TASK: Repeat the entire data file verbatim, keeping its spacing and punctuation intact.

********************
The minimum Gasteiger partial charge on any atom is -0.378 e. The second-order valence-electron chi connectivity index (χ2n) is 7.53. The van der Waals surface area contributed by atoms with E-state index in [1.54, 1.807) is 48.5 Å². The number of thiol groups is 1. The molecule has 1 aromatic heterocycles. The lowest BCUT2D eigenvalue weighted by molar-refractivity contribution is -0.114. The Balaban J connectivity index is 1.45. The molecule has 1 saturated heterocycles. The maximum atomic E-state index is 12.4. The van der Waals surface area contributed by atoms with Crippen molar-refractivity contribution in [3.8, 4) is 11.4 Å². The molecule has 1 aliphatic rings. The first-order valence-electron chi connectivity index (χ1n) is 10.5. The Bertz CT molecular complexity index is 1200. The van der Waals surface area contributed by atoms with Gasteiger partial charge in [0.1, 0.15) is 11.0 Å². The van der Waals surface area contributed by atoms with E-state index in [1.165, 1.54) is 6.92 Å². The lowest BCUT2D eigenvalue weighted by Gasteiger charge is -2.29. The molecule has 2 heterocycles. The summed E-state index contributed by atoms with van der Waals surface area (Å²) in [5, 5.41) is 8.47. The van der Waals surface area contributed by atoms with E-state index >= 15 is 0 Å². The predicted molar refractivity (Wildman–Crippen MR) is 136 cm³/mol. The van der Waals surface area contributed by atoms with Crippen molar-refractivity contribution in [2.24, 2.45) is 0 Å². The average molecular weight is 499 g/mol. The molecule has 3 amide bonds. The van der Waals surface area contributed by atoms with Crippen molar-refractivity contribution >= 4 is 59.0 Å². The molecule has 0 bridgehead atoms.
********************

The minimum Gasteiger partial charge on any atom is -0.378 e. The second-order valence-electron chi connectivity index (χ2n) is 7.53. The van der Waals surface area contributed by atoms with E-state index in [1.54, 1.807) is 48.5 Å². The number of thiol groups is 1. The molecule has 1 aromatic heterocycles. The lowest BCUT2D eigenvalue weighted by molar-refractivity contribution is -0.114. The Balaban J connectivity index is 1.45. The molecule has 1 saturated heterocycles. The maximum atomic E-state index is 12.4. The van der Waals surface area contributed by atoms with Crippen molar-refractivity contribution in [3.8, 4) is 11.4 Å². The molecule has 1 aliphatic rings. The first-order valence-electron chi connectivity index (χ1n) is 10.5. The Bertz CT molecular complexity index is 1200. The van der Waals surface area contributed by atoms with Gasteiger partial charge in [0.1, 0.15) is 11.0 Å². The van der Waals surface area contributed by atoms with E-state index in [1.165, 1.54) is 6.92 Å². The lowest BCUT2D eigenvalue weighted by Gasteiger charge is -2.29. The molecule has 2 heterocycles. The summed E-state index contributed by atoms with van der Waals surface area (Å²) in [5, 5.41) is 8.47. The van der Waals surface area contributed by atoms with E-state index >= 15 is 0 Å². The predicted molar refractivity (Wildman–Crippen MR) is 136 cm³/mol. The van der Waals surface area contributed by atoms with Crippen molar-refractivity contribution in [2.24, 2.45) is 0 Å². The average molecular weight is 499 g/mol. The molecule has 3 amide bonds. The van der Waals surface area contributed by atoms with Crippen molar-refractivity contribution >= 4 is 59.0 Å². The molecule has 0 bridgehead atoms.